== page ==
from the u-mad-bro? dept
Outraged that the FCC would mysteriously have standards and release data highlighting the industry's failure to meet them, AT&T's top lobbyist Jim Cicconi penned a characteristically snotty blog post insisting the FCC's use of hard data was a mad power grab:
"It’s bad enough the FCC keeps moving the goal posts on their definition of broadband, apparently so they can continue to justify intervening in obviously competitive markets. But now they are even ignoring their own definition in order to pad their list of accomplishments. "We’ve seen this movie before. In order to apply its net neutrality rules to as many services as possible, the FCC considers very low speeds to be broadband then cites a much higher speed level in order to claim broadband is not being reasonably and timely deployed under Section 706. “It’s beginning to look like the FCC will define broadband whichever way maximizes its power under whichever section of the law they want to apply. This cannot be what Congress intended.”Sure, that's because what "Congress intended" is to soak up AT&T's campaign contributions and do absolutely nothing about the nation's broadband connectivity gaps (I'd agree the national broadband plan was a failure, primarily because it was a politically-safe show pony big ISPs like AT&T generally approved of at the time). US Telecom, the telco lobbying group with AT&T as its biggest donor, also issued a missive in which it pretended to be shocked at the idea that U.S. broadband continues to have problems:
"It would seem that the FCC’s report should carry the headline ‘our policies have failed’ since it concludes that six years after adoption of the national broadband plan, the commission’s actions haven’t produced even so much as a ‘reasonable’ level of broadband deployment. But, of course, with more than $75 billion a year being invested by broadband providers, network capacity burgeoning, and speeds increasing exponentially – as the commission's latest fact-based broadband measurement report shows – no one actually believes that deployment in the United States is unreasonable."Well, one, wasn't net neutrality supposed to have destroyed all broadband network investment? Two, I'm not sure you get to lobby tirelessly to ensure government dysfunction, then say "we told you so" when the government is dysfunctional (even though that is sort of a national pastime). The core issue is this: AT&T's mad because in dozens upon dozens of markets, the company's aging infrastructure isn't capable of meeting the 25 Mbps threshold, meaning that AT&T isn't technically even capable of delivering broadband. It's often not even capable of meeting the lower 10 Mbps definition the FCC now uses to determine subsidy recipients. It's not clear what we're to call AT&T's sub-6 Mbps, heavily capped (150 GB) DSL service, but it can no longer be called broadband.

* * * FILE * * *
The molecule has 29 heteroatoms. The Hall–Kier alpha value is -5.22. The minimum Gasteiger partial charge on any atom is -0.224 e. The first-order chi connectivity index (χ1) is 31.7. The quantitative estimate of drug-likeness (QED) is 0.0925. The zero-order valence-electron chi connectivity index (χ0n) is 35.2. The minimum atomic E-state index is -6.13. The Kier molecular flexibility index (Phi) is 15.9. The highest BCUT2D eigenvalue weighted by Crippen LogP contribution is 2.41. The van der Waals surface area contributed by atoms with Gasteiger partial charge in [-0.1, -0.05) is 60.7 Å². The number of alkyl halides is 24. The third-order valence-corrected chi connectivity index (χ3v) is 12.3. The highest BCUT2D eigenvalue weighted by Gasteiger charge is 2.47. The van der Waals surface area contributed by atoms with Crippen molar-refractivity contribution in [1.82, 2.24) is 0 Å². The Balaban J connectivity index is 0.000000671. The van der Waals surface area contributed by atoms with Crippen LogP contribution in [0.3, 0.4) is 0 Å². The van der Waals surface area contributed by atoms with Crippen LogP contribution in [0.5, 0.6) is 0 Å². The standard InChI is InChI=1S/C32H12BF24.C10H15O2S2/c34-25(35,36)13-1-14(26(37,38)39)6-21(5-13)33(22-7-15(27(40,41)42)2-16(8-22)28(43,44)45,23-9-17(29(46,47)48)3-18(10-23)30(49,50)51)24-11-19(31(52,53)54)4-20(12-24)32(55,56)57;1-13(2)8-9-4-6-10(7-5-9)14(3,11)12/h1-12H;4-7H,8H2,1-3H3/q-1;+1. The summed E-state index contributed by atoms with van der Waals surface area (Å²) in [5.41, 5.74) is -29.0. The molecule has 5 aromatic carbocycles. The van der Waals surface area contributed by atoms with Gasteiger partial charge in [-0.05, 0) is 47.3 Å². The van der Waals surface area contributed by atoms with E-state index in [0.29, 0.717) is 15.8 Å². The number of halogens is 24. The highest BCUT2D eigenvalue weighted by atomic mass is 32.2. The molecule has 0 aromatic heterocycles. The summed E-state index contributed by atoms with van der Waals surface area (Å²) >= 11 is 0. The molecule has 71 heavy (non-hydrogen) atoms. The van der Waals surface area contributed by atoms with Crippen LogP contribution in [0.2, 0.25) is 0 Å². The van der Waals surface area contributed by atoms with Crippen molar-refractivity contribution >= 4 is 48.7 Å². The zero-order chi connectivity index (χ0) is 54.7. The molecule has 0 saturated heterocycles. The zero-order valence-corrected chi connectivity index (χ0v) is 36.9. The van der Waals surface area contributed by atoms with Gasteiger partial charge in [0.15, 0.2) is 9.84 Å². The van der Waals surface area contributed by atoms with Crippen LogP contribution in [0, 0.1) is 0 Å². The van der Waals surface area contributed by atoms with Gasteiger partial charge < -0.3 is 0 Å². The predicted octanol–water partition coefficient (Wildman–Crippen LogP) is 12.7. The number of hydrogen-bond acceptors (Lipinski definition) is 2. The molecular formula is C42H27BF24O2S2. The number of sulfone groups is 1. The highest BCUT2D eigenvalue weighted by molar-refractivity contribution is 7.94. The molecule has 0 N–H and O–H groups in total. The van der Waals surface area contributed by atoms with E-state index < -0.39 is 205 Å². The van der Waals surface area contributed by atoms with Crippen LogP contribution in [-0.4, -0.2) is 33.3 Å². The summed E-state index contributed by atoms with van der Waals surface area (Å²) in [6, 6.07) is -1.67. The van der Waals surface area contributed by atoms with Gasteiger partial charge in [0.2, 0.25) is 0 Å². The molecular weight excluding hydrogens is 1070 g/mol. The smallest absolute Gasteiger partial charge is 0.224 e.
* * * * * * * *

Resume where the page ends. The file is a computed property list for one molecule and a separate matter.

Despite billions in subsidies given to AT&T over the years, many of these markets were never upgraded. Most of these are customers AT&T no longer wants, so it's going state by state gutting regulations and consumer protections, in the hopes it can disconnect them and shove them toward more expensive, even-more-heavily capped wireless service. AT&T calls its plan to hang up on these customers the "IP transition," and while AT&T insists it will result in revolutionary new connectivity options for all Americans, all it's really going to do is give the cable industry a monopoly over fixed-line broadband for much of the next decade.
While it's understandable that for-profit companies aren't keen on throwing money at low ROI areas of rural America, here's the important thing: AT&T has spent fifteen years lobbying for protectionist state laws in more than twenty states preventing towns and cities from voting to improve their own telecom infrastructure. In some instances, AT&T's laws even prohibit towns and cities from striking public/private partnerships with outside companies. So yeah, AT&T's quite literally buying and writing state laws ensuring that broadband coverage gaps continue, then whining when data highlights the end result.
AT&T might want to consider itself lucky. The FCC's studies primarily use data provided by ISPs that the agency takes at face value (read: it's rarely verified by third parties). This coverage data is usually artificially padded to make coverage look more impressive than it actually is, which is why ISPs so frequently claim they service the house you just bought when they don't. The FCC also collects pricing data from ISPs but refuses to share it as part of these reports. Were the FCC to seriously audit ISP claims and release data showing the lack of price competition, the numbers would look even worse, giving AT&T significantly more to whine about.